Preparation of Free Standing Carbon Nanofiber Electrodes for Supercapacitor Applications

Date

2017-05

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Abstract

Supercapacitors, also known as electrochemical double layer capacitors (EDLCs), are promising energy storage devices that can store more energy per unit volume or unit mass than the conventional capacitor. Supercapacitors can be charged and discharged at faster rates than batteries. Supercapacitors have extremely good cyclability; however, their low energy density compared to batteries limits their application. Due to their high conductivity, freestanding nature, and high surface area, electrospun porous carbon nanofibers can be used as electrode materials in supercapacitor devices. Operational voltage is another important factor affecting the performance of the supercapacitor. Constant effort has been made to improve energy density through developing materials with larger surface areas. Performance of the supercapacitor is improved by obtaining high surface area carbon fiber electrode materials using pore forming agents with polyacrylonitrile (PAN) and copolymer, polyacrylonitrile–1-vinylimidazole (PAN-VIM). Chapter 1 gives a general introduction on EDLCs, preparation of carbon nanofibers from polymer precursor using electrospinning process and thermal treatments. Chapter 2 describes the preparation of high surface area carbon electrode material from polyacrylonitrile (PAN) incorporating tetramethylammonium oxalate as a porogen. Chapter 3 shows the use of a porogen ammonium bicarbonate (ABC) to make high surface area carbon electrodes using the copolymer polyacrylonitrile – 1-vinylimidazole (PAN-VIM) as the precursor polymer. Chapter 4 describes the preparation and characterizations of electrode materials by electrospinning immiscible polymers blends of PAN-Polystyrene (PS) followed by thermal treatments. Chapter 5 compares the supercapacitor performances of PAN- poly(styrene-co-acrylonitrile) (PAN-SAN) and PAN-PS.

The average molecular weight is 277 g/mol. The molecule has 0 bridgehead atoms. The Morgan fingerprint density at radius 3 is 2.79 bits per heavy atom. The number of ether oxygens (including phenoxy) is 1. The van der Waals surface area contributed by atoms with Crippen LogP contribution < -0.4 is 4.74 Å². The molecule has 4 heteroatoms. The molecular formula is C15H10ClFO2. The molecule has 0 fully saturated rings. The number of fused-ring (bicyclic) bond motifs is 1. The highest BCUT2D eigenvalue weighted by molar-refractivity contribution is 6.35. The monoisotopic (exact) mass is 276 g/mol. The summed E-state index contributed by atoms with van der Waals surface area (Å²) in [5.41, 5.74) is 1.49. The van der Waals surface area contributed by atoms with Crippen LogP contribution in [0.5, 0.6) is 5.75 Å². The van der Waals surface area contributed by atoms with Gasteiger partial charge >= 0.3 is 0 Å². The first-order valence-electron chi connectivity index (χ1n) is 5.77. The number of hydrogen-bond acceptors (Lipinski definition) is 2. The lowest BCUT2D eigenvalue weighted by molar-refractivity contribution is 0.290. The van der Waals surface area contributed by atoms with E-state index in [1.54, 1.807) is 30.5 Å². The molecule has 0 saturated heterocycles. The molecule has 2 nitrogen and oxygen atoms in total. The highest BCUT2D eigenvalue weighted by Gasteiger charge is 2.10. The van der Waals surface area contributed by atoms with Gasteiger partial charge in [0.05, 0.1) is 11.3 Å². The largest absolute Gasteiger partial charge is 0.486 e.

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Polystyrene, Supercapacitors, Carbon nanofibers, Electrodes, Carbon

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Copyright ©2017 is held by the author. Digital access to this material is made possible by the Eugene McDermott Library. Further transmission, reproduction or presentation (such as public display or performance) of protected items is prohibited except with permission of the author.

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